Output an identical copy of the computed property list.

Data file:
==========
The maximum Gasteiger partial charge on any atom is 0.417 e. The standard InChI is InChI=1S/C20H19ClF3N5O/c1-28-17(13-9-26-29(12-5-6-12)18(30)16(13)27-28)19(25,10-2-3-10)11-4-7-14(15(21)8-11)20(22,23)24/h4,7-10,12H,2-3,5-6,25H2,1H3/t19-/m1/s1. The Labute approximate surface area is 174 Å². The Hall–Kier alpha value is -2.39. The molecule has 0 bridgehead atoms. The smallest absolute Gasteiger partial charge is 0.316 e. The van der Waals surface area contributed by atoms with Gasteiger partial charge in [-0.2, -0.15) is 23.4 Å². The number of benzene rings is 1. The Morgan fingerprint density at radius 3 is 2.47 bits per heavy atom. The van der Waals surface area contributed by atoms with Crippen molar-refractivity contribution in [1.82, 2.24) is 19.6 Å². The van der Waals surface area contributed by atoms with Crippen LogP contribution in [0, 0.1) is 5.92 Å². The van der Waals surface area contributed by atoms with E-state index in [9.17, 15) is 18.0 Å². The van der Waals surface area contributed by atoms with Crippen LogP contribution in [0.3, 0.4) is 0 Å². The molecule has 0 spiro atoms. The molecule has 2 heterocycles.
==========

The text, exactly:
The maximum Gasteiger partial charge on any atom is 0.417 e. The standard InChI is InChI=1S/C20H19ClF3N5O/c1-28-17(13-9-26-29(12-5-6-12)18(30)16(13)27-28)19(25,10-2-3-10)11-4-7-14(15(21)8-11)20(22,23)24/h4,7-10,12H,2-3,5-6,25H2,1H3/t19-/m1/s1. The Labute approximate surface area is 174 Å². The Hall–Kier alpha value is -2.39. The molecule has 0 bridgehead atoms. The smallest absolute Gasteiger partial charge is 0.316 e. The van der Waals surface area contributed by atoms with Gasteiger partial charge in [-0.2, -0.15) is 23.4 Å². The number of benzene rings is 1. The Morgan fingerprint density at radius 3 is 2.47 bits per heavy atom. The van der Waals surface area contributed by atoms with Crippen molar-refractivity contribution in [1.82, 2.24) is 19.6 Å². The van der Waals surface area contributed by atoms with Crippen LogP contribution in [0, 0.1) is 5.92 Å². The van der Waals surface area contributed by atoms with E-state index in [9.17, 15) is 18.0 Å². The van der Waals surface area contributed by atoms with Crippen LogP contribution in [0.3, 0.4) is 0 Å². The molecule has 0 spiro atoms. The molecule has 2 heterocycles.